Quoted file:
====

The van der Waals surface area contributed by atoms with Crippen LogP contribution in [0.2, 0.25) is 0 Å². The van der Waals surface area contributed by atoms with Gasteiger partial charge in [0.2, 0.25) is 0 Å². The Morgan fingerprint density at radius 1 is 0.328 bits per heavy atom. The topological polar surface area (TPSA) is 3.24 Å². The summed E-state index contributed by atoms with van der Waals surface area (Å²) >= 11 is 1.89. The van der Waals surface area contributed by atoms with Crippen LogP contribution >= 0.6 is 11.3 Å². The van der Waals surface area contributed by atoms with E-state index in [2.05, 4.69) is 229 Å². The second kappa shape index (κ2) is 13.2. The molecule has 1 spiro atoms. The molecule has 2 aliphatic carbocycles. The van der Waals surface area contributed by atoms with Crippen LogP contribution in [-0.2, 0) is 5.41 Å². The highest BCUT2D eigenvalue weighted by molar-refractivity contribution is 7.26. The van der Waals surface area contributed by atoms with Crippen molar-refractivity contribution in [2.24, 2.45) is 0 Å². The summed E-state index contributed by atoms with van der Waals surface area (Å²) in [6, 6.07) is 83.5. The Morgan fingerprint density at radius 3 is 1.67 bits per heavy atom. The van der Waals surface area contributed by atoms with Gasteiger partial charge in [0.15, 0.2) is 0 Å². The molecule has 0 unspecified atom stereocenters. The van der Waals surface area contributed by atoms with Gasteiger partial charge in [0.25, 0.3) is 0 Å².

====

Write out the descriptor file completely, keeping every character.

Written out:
The van der Waals surface area contributed by atoms with Crippen LogP contribution in [0.2, 0.25) is 0 Å². The van der Waals surface area contributed by atoms with Gasteiger partial charge in [0.2, 0.25) is 0 Å². The Morgan fingerprint density at radius 1 is 0.328 bits per heavy atom. The topological polar surface area (TPSA) is 3.24 Å². The summed E-state index contributed by atoms with van der Waals surface area (Å²) >= 11 is 1.89. The van der Waals surface area contributed by atoms with Crippen LogP contribution >= 0.6 is 11.3 Å². The van der Waals surface area contributed by atoms with E-state index in [2.05, 4.69) is 229 Å². The second kappa shape index (κ2) is 13.2. The molecule has 1 spiro atoms. The molecule has 2 aliphatic carbocycles. The van der Waals surface area contributed by atoms with Crippen LogP contribution in [-0.2, 0) is 5.41 Å². The highest BCUT2D eigenvalue weighted by molar-refractivity contribution is 7.26. The van der Waals surface area contributed by atoms with Crippen molar-refractivity contribution in [2.24, 2.45) is 0 Å². The summed E-state index contributed by atoms with van der Waals surface area (Å²) in [6, 6.07) is 83.5. The Morgan fingerprint density at radius 3 is 1.67 bits per heavy atom. The van der Waals surface area contributed by atoms with Gasteiger partial charge in [0.15, 0.2) is 0 Å². The molecule has 0 unspecified atom stereocenters. The van der Waals surface area contributed by atoms with Gasteiger partial charge in [0.25, 0.3) is 0 Å².